The average BDI score from the four annual CLS assessments was used as an indicator of depression severity. Possible scores range from 0 to 63, with higher scores indicating more depressive symptoms. The BDI has good psychometric properties when used with young adults (14).
Data about demographic characteristics collected in the parent study included gender and self-reported race. Socioeconomic status was approximated by the mean adjusted gross income for the zip code of the participant's permanent residence (publicly available data).
A total of 158 of the 182 (87%) eligible students, ranging in age from 21 to 24, completed the 30-minute interview assessment; 102 were female, 97 were white, and ten were Hispanic. According to their BDI responses from the CLS, 94 individuals had had suicide ideation since starting college; the remaining 64 had ideation sometime in their lives, but of indeterminate timing. Of the 94 with ideation in young adulthood, 25 (27%) sought treatment in both adolescence and young adulthood, and another 28 (30%) sought treatment for the first time in young adulthood. The remaining 41 (44%) did not seek treatment during young adulthood. Of those, 31 (76%) had never sought treatment in their lifetimes, and ten had sought treatment in adolescence.
Most participants (N=151, 96%) reported at least one lifetime episode of psychological distress. Almost two-thirds (N=94, 62%) had their first episode in adolescence. A majority (N=138, 91%) experienced an episode after starting college, and more than half (N=81, 54%) experienced an episode in both college and adolescence. Thus of the 138 students who reported an episode of psychological distress in college, 81 (59%) also experienced at least one earlier episode in adolescence.
Of the 151 individuals who ever experienced an episode, 110 (73%) received formal treatment, 131 (87%) received informal help, 92 (61%) received both types of help, 39 (26%) received only informal help, 18 (12%) received only formal help, and two (1%) neither sought nor received any type of help. The likelihood of seeking treatment was similar regardless of whether the distress occurred in adolescence or young adulthood (66% versus 65% of individuals, respectively). Of the 81 individuals who reported episodes in both adolescence and young adulthood, those who received formal treatment in adolescence were significantly more likely to receive treatment for a later episode compared with those whose adolescent episode was untreated. Of the 51 who received formal treatment for the earlier episode, 42 (82%) received formal treatment in young adulthood, compared with 14 of the 30 (47%) individuals who did not receive formal treatment as an adolescent (p=.001).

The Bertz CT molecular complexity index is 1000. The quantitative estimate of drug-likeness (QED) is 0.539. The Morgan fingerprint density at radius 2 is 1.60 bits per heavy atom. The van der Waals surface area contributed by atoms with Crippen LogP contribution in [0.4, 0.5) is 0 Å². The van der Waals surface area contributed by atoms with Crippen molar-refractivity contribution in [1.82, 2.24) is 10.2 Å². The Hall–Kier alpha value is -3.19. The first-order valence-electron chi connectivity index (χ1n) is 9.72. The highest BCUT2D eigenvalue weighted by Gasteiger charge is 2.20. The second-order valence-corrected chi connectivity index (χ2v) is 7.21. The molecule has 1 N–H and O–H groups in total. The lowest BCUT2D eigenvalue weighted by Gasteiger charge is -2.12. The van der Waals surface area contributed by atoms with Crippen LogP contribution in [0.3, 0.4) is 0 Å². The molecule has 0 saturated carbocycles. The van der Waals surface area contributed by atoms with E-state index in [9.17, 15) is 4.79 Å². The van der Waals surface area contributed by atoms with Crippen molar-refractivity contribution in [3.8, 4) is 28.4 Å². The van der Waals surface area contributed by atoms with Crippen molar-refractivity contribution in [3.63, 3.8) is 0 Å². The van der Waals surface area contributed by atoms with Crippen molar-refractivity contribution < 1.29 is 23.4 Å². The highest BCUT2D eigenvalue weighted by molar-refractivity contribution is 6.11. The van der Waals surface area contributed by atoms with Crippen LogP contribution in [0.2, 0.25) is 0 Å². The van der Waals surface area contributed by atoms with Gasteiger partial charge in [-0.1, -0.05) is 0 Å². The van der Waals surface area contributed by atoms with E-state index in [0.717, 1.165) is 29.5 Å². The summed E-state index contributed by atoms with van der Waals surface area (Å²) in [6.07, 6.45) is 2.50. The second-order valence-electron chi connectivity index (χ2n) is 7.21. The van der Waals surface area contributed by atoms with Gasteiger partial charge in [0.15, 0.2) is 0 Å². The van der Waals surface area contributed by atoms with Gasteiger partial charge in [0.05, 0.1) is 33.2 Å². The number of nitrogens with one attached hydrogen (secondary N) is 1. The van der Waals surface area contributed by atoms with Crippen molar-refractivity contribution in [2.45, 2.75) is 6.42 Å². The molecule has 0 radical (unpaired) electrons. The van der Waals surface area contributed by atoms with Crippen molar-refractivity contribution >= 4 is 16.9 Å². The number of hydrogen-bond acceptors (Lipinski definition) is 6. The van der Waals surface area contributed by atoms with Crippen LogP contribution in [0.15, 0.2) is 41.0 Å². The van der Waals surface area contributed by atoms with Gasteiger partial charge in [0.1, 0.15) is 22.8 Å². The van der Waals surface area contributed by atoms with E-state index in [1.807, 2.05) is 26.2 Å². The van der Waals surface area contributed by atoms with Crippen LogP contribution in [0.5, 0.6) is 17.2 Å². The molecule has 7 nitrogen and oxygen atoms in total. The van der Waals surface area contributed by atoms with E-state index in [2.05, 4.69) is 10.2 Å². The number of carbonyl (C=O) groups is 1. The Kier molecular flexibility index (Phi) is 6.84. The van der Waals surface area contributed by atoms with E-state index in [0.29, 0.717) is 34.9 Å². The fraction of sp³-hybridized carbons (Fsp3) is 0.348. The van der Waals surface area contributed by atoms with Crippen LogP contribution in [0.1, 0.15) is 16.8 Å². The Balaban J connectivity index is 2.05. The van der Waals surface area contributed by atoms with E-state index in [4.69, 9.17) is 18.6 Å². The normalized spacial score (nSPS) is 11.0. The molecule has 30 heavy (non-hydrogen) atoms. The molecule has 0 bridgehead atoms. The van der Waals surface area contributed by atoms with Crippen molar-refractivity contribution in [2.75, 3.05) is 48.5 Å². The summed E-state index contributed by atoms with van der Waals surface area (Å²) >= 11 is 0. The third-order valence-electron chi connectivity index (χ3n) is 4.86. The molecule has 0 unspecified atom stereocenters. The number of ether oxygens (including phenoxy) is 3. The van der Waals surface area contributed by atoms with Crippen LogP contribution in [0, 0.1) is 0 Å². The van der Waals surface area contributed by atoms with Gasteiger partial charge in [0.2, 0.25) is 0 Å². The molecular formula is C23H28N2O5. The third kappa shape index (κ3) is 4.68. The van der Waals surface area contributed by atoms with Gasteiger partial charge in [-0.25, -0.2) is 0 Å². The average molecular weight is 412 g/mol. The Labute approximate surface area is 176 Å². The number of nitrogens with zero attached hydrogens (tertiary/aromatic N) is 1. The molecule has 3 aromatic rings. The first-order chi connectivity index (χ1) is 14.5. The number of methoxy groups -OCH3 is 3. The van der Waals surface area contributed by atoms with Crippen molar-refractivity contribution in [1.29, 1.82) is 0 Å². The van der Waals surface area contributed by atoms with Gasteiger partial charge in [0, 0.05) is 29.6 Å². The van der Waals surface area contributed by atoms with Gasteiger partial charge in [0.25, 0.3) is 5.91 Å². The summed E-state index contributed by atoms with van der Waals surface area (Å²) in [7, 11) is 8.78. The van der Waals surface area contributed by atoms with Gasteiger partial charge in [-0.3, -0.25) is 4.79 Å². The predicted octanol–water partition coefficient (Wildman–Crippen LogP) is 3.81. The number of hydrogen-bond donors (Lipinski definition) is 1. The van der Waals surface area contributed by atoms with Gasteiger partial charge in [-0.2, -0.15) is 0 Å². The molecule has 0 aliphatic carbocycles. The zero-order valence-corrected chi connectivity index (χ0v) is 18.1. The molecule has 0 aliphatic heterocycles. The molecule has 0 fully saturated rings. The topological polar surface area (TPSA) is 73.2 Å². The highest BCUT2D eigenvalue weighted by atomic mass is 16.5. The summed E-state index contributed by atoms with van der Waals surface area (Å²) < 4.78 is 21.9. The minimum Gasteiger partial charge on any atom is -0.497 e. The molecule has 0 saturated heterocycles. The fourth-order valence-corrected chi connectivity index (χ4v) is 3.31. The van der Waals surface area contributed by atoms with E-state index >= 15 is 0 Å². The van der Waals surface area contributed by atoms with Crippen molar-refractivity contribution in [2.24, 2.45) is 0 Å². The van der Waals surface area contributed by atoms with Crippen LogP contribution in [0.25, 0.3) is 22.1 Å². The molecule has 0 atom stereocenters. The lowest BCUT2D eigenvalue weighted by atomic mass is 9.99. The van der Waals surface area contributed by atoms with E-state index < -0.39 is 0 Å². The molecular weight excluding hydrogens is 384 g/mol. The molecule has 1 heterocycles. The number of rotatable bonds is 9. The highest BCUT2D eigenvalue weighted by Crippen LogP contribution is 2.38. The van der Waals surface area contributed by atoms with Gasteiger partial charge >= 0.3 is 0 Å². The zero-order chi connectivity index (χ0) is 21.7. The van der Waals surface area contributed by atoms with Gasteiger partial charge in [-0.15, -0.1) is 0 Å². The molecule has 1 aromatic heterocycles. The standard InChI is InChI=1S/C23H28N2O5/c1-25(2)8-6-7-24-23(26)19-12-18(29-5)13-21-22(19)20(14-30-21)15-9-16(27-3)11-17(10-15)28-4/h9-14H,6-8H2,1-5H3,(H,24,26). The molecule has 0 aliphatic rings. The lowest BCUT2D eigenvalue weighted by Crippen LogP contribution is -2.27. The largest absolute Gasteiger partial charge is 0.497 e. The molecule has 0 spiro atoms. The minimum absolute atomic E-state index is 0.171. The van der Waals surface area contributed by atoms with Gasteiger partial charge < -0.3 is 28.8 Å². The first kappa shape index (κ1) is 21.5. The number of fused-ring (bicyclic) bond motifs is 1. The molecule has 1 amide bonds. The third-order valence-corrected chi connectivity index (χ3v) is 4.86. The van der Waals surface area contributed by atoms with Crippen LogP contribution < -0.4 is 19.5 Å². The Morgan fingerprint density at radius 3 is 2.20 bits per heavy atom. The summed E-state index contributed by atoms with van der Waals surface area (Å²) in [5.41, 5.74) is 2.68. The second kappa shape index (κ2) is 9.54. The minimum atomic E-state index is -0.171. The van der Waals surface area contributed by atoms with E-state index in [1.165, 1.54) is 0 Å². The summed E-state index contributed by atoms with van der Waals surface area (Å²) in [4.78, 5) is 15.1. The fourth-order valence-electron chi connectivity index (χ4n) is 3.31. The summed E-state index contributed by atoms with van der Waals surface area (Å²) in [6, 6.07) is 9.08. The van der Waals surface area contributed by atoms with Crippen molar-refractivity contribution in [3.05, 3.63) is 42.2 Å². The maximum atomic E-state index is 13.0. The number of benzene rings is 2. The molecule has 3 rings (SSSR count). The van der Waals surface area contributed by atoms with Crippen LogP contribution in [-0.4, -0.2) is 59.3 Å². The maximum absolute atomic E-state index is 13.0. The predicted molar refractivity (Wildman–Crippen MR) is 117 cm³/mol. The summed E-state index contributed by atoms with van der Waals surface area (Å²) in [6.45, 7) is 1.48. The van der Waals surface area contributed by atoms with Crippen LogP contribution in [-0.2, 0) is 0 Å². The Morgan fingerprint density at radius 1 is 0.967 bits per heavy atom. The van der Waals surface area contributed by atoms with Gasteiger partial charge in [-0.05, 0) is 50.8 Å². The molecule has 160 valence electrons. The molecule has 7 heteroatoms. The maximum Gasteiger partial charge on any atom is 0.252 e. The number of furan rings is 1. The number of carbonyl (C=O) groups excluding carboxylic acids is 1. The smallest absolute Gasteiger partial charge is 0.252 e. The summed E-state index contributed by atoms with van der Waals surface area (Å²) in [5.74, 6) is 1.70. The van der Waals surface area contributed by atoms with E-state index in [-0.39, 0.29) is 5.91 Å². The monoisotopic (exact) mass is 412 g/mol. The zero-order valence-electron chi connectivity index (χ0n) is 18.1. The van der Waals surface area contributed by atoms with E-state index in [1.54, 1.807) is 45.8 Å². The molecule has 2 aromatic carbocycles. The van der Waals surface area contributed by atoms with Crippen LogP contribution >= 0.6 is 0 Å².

Correlates of obtaining treatment were examined by comparing characteristics of the 39 individuals who sought only informal help with those of the 110 individuals who obtained treatment (Table 1). Obtaining treatment was associated with more lifetime episodes of psychological distress (3.1 versus 2.5, p=.05) and younger age at first episode (15 versus 18, p<.01). Stressful life events were the most commonly cited reason for episodes by those who did and did not obtain treatment (71% and 80%, respectively). Both depression and anxiety were positively associated with obtaining treatment; depression was reported by 66% of those who sought treatment compared with 33% of those who received only informal help (p<.05). Anxiety was reported by 21% of those who sought help compared with 5% of those who did not (p<.05). Neither involvement with alcohol or drugs nor average BDI score in college was related to treatment seeking.